After three days in transit from Bangalore, including a 24-hour train ride, a 1am airport appearance and a brief layover in Kuwait, I have finally arrived in Jordan. More importantly, I got out of India.
I don’t think I’ve talked much about my frustrations in India here, because when I was so angry I had to clench my fists at my side not to hit someone I was in no shape to be composing blog posts. India is not a hard country to travel in. In fact, it was one of the easiest I’ve been to. Most people speak English, there’s a comprehensive transportation system and it’s inexpensive. But the every day hassles I had to deal with wore me down.
After the first month of “rickshaw madams” and “your countries” I was becoming violent. Even though I’ve been to countries where everyone wants to know where you’re from (Uzbekistan comes to mind), they didn’t continue to talk to you and tell you everything they think about anything without letting you speak. When I did speak or beg off I was usally told I was wrong or yelled at for not being interested in the locals and so on.
More than that, I can’t stand being told what to do. Generally, when someone gives me unsolicited advice (“sit down, go there, eat this”) I automatically want to do the opposite. This lead to many situations in which I got into an argument with an Indian man because I wouldn’t sit down. Sometimes I would be walking straight down a street and a man would come up and point the way I was walking and say “yes, that way.” I would have to find some side street to turn off of just to prove him wrong!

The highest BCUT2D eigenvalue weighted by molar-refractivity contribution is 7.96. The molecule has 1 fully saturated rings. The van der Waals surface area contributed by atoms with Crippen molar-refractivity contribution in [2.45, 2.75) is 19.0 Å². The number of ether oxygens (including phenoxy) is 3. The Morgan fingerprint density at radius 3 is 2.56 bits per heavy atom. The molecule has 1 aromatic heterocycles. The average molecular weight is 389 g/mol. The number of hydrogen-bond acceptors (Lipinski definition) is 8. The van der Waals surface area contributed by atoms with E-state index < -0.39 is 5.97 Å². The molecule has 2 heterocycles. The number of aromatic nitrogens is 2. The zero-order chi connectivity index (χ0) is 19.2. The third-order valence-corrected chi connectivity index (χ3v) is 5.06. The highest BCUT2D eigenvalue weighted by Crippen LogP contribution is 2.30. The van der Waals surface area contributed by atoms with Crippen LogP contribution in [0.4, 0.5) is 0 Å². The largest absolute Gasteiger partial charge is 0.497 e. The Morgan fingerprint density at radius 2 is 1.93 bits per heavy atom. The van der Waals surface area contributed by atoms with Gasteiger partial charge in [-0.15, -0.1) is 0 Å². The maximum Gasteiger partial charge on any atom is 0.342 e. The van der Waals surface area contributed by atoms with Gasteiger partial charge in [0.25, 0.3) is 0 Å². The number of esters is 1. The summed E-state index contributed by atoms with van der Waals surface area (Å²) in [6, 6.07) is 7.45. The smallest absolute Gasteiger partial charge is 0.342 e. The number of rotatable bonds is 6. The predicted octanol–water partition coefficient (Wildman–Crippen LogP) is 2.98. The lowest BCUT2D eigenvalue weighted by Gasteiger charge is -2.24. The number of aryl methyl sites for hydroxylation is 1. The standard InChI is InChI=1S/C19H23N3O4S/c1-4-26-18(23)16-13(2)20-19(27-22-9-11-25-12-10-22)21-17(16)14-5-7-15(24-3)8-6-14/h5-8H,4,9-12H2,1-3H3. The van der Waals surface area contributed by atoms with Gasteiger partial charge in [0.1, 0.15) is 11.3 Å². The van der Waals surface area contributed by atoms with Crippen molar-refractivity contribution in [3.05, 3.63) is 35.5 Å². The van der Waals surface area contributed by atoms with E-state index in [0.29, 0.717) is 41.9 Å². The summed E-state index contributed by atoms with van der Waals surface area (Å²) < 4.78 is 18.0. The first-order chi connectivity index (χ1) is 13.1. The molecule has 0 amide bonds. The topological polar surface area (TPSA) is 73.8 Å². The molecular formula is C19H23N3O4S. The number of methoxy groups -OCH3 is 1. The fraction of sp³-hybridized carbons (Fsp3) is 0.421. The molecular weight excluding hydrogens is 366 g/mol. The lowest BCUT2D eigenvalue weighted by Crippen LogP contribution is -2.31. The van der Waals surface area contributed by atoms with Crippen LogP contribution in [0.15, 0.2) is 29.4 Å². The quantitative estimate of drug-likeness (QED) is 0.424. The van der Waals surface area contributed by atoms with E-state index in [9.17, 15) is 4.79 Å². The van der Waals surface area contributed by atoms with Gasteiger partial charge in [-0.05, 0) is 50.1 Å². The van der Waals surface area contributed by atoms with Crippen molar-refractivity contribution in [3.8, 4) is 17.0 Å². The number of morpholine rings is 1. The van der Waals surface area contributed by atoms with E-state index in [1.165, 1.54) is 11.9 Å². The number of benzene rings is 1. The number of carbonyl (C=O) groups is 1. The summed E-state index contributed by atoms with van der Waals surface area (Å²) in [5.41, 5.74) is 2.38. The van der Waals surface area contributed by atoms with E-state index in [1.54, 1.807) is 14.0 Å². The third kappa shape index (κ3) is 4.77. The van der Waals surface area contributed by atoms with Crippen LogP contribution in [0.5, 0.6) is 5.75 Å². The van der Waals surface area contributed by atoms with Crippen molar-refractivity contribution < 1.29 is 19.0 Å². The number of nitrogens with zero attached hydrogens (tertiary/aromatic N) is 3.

Add to that horribly greasy and/or spicy food, pollution and a population that apparently can not tell the truth and I was out. If I had left after the first month I think I could still look back fondly of the sites I saw and the few nice people I met. Even though the South was much more hassle-free I still got into a physical alteration with a drunk rickshaw driver in Fort Chochin and yelled at people in Bangalore.
In my mind I kept hearing those people who say “you’ll either love India or you’ll hate it.” I struggled with that statement because I didn’t hate India and I didn’t love India. Mostly I was just undwhelmed and dissapointed by it. In the end it’s just better for both me and India that we’ve parted ways.
Jordan is a breath of “fresh” air compared to India and I’m excited to be in a country smaller than the state of Virginia with plenty of really old, really important sites—all more or less on the way to Egypt. I’ve already bought my red and white checkered head scarf and Iraqi Dinar with Saddam’s picture on it. For lunch today I had a grilled chicken wrap with avacado, salsa and fresh sour cream. Sure, it cost more than my hotel room but it wasn’t Paneer Butter Masala.
When I arrived at 3pm yesterday I immediately went to sleep and didn’t wake up until 6 the next morning. The hotel staff later admitted that they were worried about me, that something was wrong, but they soon realized I just had to sleep India off.